Market ready for biometric payment cards, but enrollment challenges remain: APSCA panelists
The technology for biometric payment cards is nearly ready, but the ecosystem is still maturing, and how enrollment will work is far from settled, panelists said during two sessions on day one of the APSCA Next-Generation Cards Virtual Global Expo and Summit.
Tom Rapkoch of Visa began the first session by discussing the authentication and the other two services Visa offers in relation to dynamic CVV2.
Sensor on terminal has had no real pick-up within industry and Visa has not found a viable terminal solution. Inquiries have come from a couple of countries in Africa, but seems unlikely to take off without a government mandate. Sensor on card, however, is a different story.
Biometric sensor-embedded cards have their most likely use case as a replacement for PINs, and therefore are coming first to markets where PINs are widely used, Rapkoch says. He reviewed how issuers will know that biometrics were used in the authorization process, and the protocols involved for contact and contactless payments.
There is “currently no active VisaNet processing on biometrics (no STIP, etc.),” according to his presentation, meaning that it is the issuer that is aware of their use, though Visa is exploring the possibility of establishing an “on behalf of” service.
Visa has three currently approved products, but more on the way, according to Rapkoch. Not many banks support the CVN22 protocol that Visa biometric cards use, but Visa released VBSS 1.0.1 earlier this year, which supports the biometric functionality.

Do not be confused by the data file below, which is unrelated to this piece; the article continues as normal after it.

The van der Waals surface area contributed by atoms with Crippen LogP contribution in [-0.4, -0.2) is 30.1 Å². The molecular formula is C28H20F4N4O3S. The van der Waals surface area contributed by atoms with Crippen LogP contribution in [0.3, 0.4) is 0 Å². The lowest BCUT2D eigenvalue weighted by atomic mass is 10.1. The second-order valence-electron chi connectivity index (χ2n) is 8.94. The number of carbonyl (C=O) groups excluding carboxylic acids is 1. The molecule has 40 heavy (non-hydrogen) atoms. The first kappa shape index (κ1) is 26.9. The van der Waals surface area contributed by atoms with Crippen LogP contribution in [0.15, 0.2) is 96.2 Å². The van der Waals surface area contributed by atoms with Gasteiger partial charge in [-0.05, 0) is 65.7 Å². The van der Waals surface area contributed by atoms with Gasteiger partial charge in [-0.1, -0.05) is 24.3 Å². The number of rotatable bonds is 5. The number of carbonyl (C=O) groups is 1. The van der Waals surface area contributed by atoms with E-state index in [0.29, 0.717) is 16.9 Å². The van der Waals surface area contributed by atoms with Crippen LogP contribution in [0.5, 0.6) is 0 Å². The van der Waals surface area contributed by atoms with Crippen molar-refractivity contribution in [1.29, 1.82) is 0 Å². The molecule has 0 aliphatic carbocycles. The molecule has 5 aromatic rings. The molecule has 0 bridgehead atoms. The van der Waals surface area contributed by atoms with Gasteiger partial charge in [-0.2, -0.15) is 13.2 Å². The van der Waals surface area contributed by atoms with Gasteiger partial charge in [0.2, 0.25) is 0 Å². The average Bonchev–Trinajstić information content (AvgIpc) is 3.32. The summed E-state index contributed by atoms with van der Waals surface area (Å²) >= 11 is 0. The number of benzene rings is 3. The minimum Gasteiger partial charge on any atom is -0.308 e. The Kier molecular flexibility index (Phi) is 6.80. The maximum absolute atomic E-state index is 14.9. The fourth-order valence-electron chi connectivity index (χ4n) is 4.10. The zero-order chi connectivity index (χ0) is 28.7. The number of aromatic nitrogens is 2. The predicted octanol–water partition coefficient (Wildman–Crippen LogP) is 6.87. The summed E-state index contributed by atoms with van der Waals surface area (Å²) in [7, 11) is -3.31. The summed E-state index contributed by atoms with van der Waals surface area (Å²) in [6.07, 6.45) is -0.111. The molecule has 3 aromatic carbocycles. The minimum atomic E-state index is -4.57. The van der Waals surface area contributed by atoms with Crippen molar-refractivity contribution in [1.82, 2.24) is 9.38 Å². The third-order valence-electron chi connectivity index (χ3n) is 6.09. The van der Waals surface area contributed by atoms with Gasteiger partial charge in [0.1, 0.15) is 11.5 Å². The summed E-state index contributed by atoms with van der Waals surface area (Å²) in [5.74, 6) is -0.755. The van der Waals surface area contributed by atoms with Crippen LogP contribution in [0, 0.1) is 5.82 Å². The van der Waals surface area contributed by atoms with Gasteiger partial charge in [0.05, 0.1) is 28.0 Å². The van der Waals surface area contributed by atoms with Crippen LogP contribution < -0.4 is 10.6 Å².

Card manufacturers will be able to submit products for evaluation to that new specification, which Rapkoch says will ultimately be more widespread, by the end of the first quarter of 2021.
There is still room for improvement in the ease of use of biometrics on cards, Visa has found, though in most other aspects, in terms of both performance and user understanding, the market appears to be ready. Terminal orientation and configuration could present a challenge, but seems easily resolved.
Patrice Meilland, Senior VP of Idemia’s Advanced Cards Business Line, looked at what vendors need to do to gear up for mass volumes of biometric payment cards. He reviewed the ecosystem, and noted that not all pilot participants wanted to publicize their trials.
Overall, after learning from the pilots, Meilland says the environment is “pretty much ready, but it needs to be matured.” He discussed how new generation biometric cards, in which the flexible PCB layer with embedded electronics and the PVC skeleton are replaced with a single chip on an inlay, helps with manufacturing, and the ever-important cost-reduction. This will allow the cost per card to drop below $10.
STMicroelectronics Banking and ID Marketing Manager Anik Alligier examined the growth of biometric-system-on-chip shipments, and other trends supporting the biometric payment market. She also touched on the technical requirements and declared the technology essentially ready for the market, in terms of manufacturing processes, resource management, and biometric accuracy.